Canada Travel

Bike or Ski the Slopes of Rossland, British Columbia

Try the West Kootenays for year-round, under-the-radar downhill action.

By Margaret Seiler October 7, 2021 Published in the Fall 2021 issue of Portland Monthly

Photograph of mountain biking near Rossland courtesy Dogwood Photography/Red Mountain Resort

Canada's border opened to fully vaccinated Americans in August, so maybe we can start making plans to dust off those passports and cross borders again. (Be sure to check current border information.) This is part of a series of Canadian adventures Portlanders could take as a road trip, plus farther-afield versions if you want to get on a plane. You can also read about an urban culinary adventure or a beer-fueled island escape.


Not three hours north of Spokane—worlds away from the hubbub of world-famous ski spots like Whistler and Banff—interior British Columbia’s Powder Highway circles the West Kootenay region, connecting homey, more modest ski resorts when the snow hits and vast trail systems for hiking and biking in the warmer months (plus fat biking in winter, too).

The Town of Rossland

The closest Powder Highway stop for a Portlander is Rossland, a former gold mining town that now claims the title of Canada’s mountain bike capital. It was the site of western Canada’s first chair-lift, at Red Mountain Ski Area, now near 4,000 acres. When the surrounding hills aren’t covered in snow, Rossland is a home base for cyclists enjoying the work of the nonprofit Kootenay Columbia Trails Society, which maintains some 100 miles of singletrack in the area. Since 2004, that’s included the Seven Summits route, a 22-mile, International Mountain Bicycling Association–designated “Epic Ride.”

Nancy Greene Lake

An hour farther northeast is Nelson, a silver mining town turned hippie enclave that’s home to the Whitewater Ski Resort (about half the size of the Red Mountain area) and best known to some as the filming location for 1986’s Cyrano-inspired Steve Martin–Daryl Hannah romcom Roxanne. Go north to Revelstoke (the route includes a ferry crossing) or east toward Fernie to access the rest of the Powder Highway. Or just continue up Highway 3A for a steamy stay at the Ainsworth Hot Springs Resort, where the soothing waters can be enjoyed in an open-air pool or rustic cave.

This outdoor wonderland was shaped in part by faraway world conflict. During the Vietnam War the region was nicknamed Resisterville for the number of American draft dodgers who ended up there, many of them staying on long after the war ended. On the shore of Slocan Lake, north of Castlegar, the New Denver Nikkei Internment Memorial Centre documents the racist imprisonment of Canadians of Japanese descent during World War II—relocation camps were sited in small villages and near ghost towns throughout the area.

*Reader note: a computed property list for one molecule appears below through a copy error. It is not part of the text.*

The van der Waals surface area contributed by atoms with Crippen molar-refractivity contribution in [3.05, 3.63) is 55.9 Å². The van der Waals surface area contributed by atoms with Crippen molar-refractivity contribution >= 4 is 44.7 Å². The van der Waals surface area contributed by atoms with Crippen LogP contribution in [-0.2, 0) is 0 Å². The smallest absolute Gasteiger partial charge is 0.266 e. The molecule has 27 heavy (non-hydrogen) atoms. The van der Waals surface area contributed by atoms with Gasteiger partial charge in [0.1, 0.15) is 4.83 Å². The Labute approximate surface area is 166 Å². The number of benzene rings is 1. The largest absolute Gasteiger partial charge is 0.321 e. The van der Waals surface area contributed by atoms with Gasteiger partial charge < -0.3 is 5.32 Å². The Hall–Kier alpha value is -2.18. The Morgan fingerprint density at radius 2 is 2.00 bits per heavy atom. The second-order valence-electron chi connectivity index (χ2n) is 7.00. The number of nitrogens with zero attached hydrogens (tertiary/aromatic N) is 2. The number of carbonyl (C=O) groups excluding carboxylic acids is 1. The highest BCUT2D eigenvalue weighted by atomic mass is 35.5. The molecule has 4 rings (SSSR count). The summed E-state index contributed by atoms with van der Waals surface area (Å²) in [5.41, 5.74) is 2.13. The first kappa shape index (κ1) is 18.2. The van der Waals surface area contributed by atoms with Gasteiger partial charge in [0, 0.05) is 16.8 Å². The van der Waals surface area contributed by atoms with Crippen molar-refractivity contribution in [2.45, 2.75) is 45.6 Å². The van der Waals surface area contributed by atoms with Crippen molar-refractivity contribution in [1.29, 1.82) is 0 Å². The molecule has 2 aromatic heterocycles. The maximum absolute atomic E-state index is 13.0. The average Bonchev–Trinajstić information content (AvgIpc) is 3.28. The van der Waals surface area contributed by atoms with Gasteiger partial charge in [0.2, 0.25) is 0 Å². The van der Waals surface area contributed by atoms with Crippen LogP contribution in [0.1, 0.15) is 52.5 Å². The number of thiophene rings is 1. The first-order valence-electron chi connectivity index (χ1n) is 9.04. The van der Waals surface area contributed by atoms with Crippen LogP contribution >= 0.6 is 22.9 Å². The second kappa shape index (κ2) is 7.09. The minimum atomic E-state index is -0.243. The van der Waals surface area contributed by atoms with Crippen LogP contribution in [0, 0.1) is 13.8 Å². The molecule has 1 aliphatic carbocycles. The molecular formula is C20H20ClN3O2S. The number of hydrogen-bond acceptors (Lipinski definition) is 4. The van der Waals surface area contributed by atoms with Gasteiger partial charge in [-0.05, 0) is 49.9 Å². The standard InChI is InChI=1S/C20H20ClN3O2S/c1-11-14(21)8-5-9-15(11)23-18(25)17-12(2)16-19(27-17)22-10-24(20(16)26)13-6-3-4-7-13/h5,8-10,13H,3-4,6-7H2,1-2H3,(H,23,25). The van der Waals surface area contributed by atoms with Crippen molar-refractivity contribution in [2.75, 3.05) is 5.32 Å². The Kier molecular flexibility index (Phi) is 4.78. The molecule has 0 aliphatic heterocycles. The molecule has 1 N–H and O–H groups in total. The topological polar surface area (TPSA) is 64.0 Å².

Rossland is about an eight-hour drive from Portland, or two and a half hours from the Spokane airport. When you plan your route, it’s worth confirming the hours at the border crossing you’ve chosen—not all of them are open 24 hours. Air Canada also connects from PDX through Vancouver to the West Kootenay Regional Airport in Castlegar. (In addition to the airport, service-oriented Castlegar is also home to an all-important Canadian Tire location, as is Trail, east of Rossland—stock up on travelers’ needs at this store that’s sort of a combo Sears-Target-Dick’s.)


Another slightly under-the-radar ski hill with a burgeoning summer hiking and biking scene, Le Massif de Charlevoix is not as well known or established as Mont Tremblant, also in Québec’s Laurentian Mountains. Le Massif has grown over the past few decades: Skiers once rode snowmobiles or school buses up to the top. Chair-lifts arrived in the ’90s, and in 2002 the ski area was bought by a cofounder of Cirque du Soleil. This winter, Canada’s first Club Med location will open on the mountain.

Le Massif boasts Canada’s largest vertical drop east of the Rockies, just over 2,500 feet. And that steep plummet practically drops you right in the St. Lawrence Seaway. About 16 miles wide at this point, the island-dotted St. Lawrence provides an incredible backdrop in any season. The ski hill’s summit is easily reached from a main highway, while the base is near a string of picturesque villages that can feel a little like a visit to France, only not quite so far away.


Le Massif is about an hour-and-a-half drive from Québec City and just over four hours from Montréal, either of which would be at least a two-leg flight from PDX. Formerly year-round but now just summer and early fall, the sightseeing-
focused Train de Charlevoix stops nearby, as it hugs the St. Lawrence from Québec City to La Malbaie.